For years I surrendered my career to the mercy of the Muse.
I hoped she would grace me with her presence (while I played hours of video games). I longed for the next big idea (while I willingly said “yes” to everyone but myself). I prayed for a cool post idea (while I seethed with jealousy over people more established than I was).
All the while, She was there, watching from afar. She waited for me to ask her to the dance.
But I wanted a fling; she wanted a marriage.
Here’s the thing about marriage: it’s work. Whenever you disregard your creative talent, the Muse withdraws. Whenever you take a day off, She wonders where you went. Whenever you don’t give her time, She will settle for someone who is willing to listen. Someone who shows up every day, someone who does the work.
This post is not about becoming a robot. It’s about paying as little attention as possible to the things which don’t really matter to you in order to zero in on the ones that do.
Here are four ways to fail as an artist:
1. Have a lack of routine
For the record, here are some things you DON’T need to have in your routine:
- Green smoothies
Here is the one thing you DO need to have:
- Uninterrupted time
It doesn’t have to be 3 hours. It doesn’t have to start at 5 A.M. Actually, it may be better off to start with a 10 minute session.
But in a world full off “URGENT(!)” messages, push notifications, calls, emails, and other distractions as every turn, your creative time has to be sacred.
Nobody else is going to give you more time.
Finding it is up to you.
Warning: In order to find a chunk of uninterrupted time, you will have to say no. Read this for a guide on doing just that.
2. Have an undefined creative process
Not to be dramatic, but creative triggers changed my life.
Imagine a cup of coffee. Feel your fingers wrapped around the stoneware as the warmth spreads to your fingers and up your arms. Inhale the aroma.
Can you see the scene? Are you there? Do you, perhaps, want a cup of coffee right now?
No part of the brain operates in isolation. It is a vast network with billions of pathways tying a particular song to your first girlfriend, the scent of cookies to your mom’s dessert, and the feel of gravel to your playground days.
These pairings don’t have to be random.
Next time you create, try something for me — listen to this soundtrack. At first, it will be awkward and intrusive. This is normal. Your brain is trying to process the new information (songs you haven’t heard) while simultaneously operating at high level creative thinking. It’s quite a chore.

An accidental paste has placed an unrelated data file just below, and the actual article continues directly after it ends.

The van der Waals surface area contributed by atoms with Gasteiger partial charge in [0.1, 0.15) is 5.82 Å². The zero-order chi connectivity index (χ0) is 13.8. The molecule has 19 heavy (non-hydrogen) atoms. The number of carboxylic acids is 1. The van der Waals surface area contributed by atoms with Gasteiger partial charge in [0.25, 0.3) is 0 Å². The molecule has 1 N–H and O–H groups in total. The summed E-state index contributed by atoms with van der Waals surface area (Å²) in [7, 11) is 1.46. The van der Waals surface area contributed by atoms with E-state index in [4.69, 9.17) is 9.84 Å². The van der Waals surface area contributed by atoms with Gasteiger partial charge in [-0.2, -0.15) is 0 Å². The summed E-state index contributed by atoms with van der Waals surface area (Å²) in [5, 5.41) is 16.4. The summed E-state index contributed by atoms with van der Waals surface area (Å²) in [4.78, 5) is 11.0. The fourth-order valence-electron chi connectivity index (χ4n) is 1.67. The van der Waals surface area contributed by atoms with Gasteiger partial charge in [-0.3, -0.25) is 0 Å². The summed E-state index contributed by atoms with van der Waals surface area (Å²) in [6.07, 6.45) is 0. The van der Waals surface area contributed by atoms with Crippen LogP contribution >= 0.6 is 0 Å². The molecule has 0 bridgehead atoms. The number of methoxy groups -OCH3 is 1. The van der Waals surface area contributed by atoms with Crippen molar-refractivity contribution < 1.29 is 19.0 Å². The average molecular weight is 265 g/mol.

Over time, though, the music will melt into the magic. Once the first few notes start to play, not only will you enjoy it, you will want to start creating.
You can create you own creative triggers, of course, but here’s the trick — once you start, do not vary them at all. Putting your iPod on shuffle might not work. How will your brain know what to do? But if you hear the first notes of Mozart’s 5th every time you make art for a week, the brain knows — “ah, it’s time to dream.”
3. Pay attention to less important things
“The grass isn’t greener on the other side. It’s green where you water it.”
There is a temptation, with all the noise in the world, to chase the notifications, to reply to every message, to keep up with every new app.
This is not the priority of the artist.
Try this fun activity:
Next time you see an URGENT(!) email come through, do not respond. Instead, close the email window and go back to what you were doing. Allow the user to wait a few moments, maybe even a few hours, before hearing back from you.
Now wait a few more moments.
Did the world explode?
If the answer is “no,” you might want to consider making email windows a full time policy. Only respond during certain hours in the day.
Your universe is directly shaped by what you attend to. Obsession with email leads to more email. Hours on Twitter leads to more tweets. Messages lead to more messages.
I know, you’ve got to keep up with your community, but before you do, consider this:
The prefix “re” literally means “again,” or “back.”
So every time you re-spond, re-ply, re-act, it is impossible to move forward.
Create first — do everything else second. Do not confuse the order.
4. Stay around shiny people
Nothing on the planet sucks away creative energy faster than a shiny person.
A shiny person is first and foremost a manipulator. They look good on paper, but inside, they are miserable, jealous, angry, time-stealing rats.
They will steal your time and not think twice. They will demand your energy and toy with it. They will milk you for every drop of good will you have and chastise you if you lose patience.
If you aren’t sure whether or not you know one, here are some key markers:
They use guilt to get you to do something
As a creative person, you likely fall victim to empathy on a daily basis. You have the ability to feel how other people feel, and that’s much of how you express yourself.
Shiny people take advantage of this.
It starts innocently: you do a favor for someone who needs it. That favor immediately becomes the expectation. “Will you do this” is replaced by “When you do this,” and “Thanks” turns into “Same time next week?”
They insult themselves to get your pity
Any person who is fishing for compliments is a manipulator. Period.
“Thanks for helping me, I’m so stupid.”
“Gosh, you’re so good to take the time to do this for me. I talked with Ed first, but he is in such a bad mood today. I heard he’s having some trouble at home.”
If they are talking to you about someone else, you can bet they are talking to someone else about you.
They don’t get better
“I can save them!” you’ll think.
Manipulative people will never get better. They will pout. They will apologize. They will course correct (only when it benefits them).
They will not get better.
Shiny people have no place in your life. The sooner you remove them, the happier you will be.